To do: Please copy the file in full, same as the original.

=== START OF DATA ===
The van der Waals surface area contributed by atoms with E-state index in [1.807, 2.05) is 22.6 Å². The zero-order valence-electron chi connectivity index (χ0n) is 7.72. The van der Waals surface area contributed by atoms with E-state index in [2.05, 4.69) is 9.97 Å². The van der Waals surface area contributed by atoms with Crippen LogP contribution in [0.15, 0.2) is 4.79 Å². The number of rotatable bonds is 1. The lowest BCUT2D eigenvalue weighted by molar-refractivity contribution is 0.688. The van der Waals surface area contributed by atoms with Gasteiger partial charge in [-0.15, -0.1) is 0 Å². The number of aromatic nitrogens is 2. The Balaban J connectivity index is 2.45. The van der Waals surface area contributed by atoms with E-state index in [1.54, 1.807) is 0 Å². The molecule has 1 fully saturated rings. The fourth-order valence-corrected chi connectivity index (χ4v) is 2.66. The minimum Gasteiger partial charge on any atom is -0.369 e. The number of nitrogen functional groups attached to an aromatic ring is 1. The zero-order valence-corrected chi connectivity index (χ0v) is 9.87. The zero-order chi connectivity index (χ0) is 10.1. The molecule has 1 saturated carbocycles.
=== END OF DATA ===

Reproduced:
The van der Waals surface area contributed by atoms with E-state index in [1.807, 2.05) is 22.6 Å². The zero-order valence-electron chi connectivity index (χ0n) is 7.72. The van der Waals surface area contributed by atoms with E-state index in [2.05, 4.69) is 9.97 Å². The van der Waals surface area contributed by atoms with Crippen LogP contribution in [0.15, 0.2) is 4.79 Å². The number of rotatable bonds is 1. The lowest BCUT2D eigenvalue weighted by molar-refractivity contribution is 0.688. The van der Waals surface area contributed by atoms with Gasteiger partial charge in [-0.15, -0.1) is 0 Å². The number of aromatic nitrogens is 2. The Balaban J connectivity index is 2.45. The van der Waals surface area contributed by atoms with E-state index in [1.54, 1.807) is 0 Å². The molecule has 1 fully saturated rings. The fourth-order valence-corrected chi connectivity index (χ4v) is 2.66. The minimum Gasteiger partial charge on any atom is -0.369 e. The number of nitrogen functional groups attached to an aromatic ring is 1. The zero-order valence-corrected chi connectivity index (χ0v) is 9.87. The zero-order chi connectivity index (χ0) is 10.1. The molecule has 1 saturated carbocycles.